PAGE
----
LEDs, solar panels, and similar technologies need a cover material that repels dirt, water, and oil and, at the same time, allow a lot of light through.
By using innovative flexible materials, these devices can be integrated into a wide range of creative applications like paper, clothes, and curtains.
Now, scientists from the University of Pittsburgh’s Swanson School of Engineering have developed a flexible optical plastic that possesses all of those characteristics, finding inspiration in an unexpected place—the outline of Enoki mushrooms.
The study titled, “Stain-Resistant, Superomniphobic Flexible Optical Plastics Based on Nano-Enoki Mushrooms” has been reported in the Journal of Materials Chemistry A.
The team developed a plastic sheet surface with thin and tall nanostructures featuring bigger tops, similar to an Enoki mushroom. The nanostructures are called nano-enoki polyethylene terephthalate (PET). These structures in the coating render the plastic sheet superomniphobic, repelling an array of liquids and, at the same time, preserving a high level of transparency.
The surface can repel a wide range of liquids, such as milk, water, olive oil, coffee, and ketchup. It also has high haze and high transparency, which means it permits more light to pass through. However, that light is scattered, making it suitable for incorporating with LEDs or solar cells, an when integrated with its durability and flexible, it can perhaps be utilized in wearable technology or flexible lighting.
The key thing with these structures is the shape—it keeps liquid on top of the nanostructure. This is the best in the literature so far in terms of high transparency, high haze and high oil contact angle. We show that substances that usually stain and leave residue behind, like mustard and blood, fall completely off the surface, even after they’ve dried.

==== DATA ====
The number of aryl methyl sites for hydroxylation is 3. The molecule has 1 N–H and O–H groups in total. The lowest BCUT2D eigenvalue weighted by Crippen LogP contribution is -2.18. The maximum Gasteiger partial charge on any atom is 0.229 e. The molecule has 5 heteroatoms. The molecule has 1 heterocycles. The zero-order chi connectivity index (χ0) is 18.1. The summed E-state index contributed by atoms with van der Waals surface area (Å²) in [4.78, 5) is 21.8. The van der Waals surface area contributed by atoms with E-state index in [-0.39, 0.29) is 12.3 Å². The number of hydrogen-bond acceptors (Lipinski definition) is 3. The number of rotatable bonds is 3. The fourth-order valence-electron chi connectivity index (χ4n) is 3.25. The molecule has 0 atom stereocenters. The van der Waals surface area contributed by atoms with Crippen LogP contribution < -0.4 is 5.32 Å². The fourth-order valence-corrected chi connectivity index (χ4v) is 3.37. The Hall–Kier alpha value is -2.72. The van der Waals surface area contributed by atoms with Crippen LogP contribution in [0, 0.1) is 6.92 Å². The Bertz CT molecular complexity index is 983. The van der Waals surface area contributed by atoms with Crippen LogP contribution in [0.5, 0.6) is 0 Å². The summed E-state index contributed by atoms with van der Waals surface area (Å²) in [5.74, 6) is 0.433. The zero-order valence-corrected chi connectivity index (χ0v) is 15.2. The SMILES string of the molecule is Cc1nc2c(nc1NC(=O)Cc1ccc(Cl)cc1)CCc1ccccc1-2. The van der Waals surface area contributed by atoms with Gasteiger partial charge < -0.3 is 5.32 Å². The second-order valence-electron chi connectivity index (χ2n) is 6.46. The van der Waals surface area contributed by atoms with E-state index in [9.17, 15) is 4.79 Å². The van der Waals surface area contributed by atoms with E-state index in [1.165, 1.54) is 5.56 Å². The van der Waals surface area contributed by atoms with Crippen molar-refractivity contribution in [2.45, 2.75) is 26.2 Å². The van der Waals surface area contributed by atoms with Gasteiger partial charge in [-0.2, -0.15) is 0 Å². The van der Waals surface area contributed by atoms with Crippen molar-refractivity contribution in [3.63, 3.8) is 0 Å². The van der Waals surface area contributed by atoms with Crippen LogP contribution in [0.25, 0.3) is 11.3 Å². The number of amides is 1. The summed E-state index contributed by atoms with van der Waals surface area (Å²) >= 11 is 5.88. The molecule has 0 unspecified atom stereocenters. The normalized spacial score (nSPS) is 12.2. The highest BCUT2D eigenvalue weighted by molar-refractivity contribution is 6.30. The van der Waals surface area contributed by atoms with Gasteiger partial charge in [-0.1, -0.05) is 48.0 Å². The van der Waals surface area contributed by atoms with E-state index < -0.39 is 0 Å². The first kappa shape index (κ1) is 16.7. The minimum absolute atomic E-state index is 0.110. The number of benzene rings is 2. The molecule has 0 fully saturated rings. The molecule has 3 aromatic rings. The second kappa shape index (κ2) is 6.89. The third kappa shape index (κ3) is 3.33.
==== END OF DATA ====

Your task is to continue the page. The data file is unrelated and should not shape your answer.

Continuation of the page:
Sajad Haghanifar, Study Lead Author and Doctoral Candidate, Industrial Engineering, Swanson School of Engineering, University of Pittsburgh
Videos demonstrate how the dried blood and mustard come off the surface upon tilting the surface.
The lotus leaf is nature’s gold standard in terms of a liquid-repellant and self-cleaning surface. We compared our nano-enoki PET with a lotus leaf and found that ours was better at repelling more kinds of liquids, including olive oil, blood, coffee, and ethylene glycol. The surfaces not only resist staining from various liquids, but may be adapted for medical applications to resist bacteria or blood clotting.
Paul Leu, PhD and Associate Professor, Industrial Engineering, Swanson School of Engineering, University of Pittsburgh
Dr Leu’s lab carried out the study. He holds secondary appointments in chemical engineering and mechanical engineering and materials science.
Sajad Haghanifar, Paul Leu Anthony Galante, and David Pekker from the University of Pittsburgh’s Swanson School of Engineering, and Luke M. Tomasovic from the Georgia Institute of Technology have coauthored the paper. The work was partly supported by a National Science Foundation CAREER Award.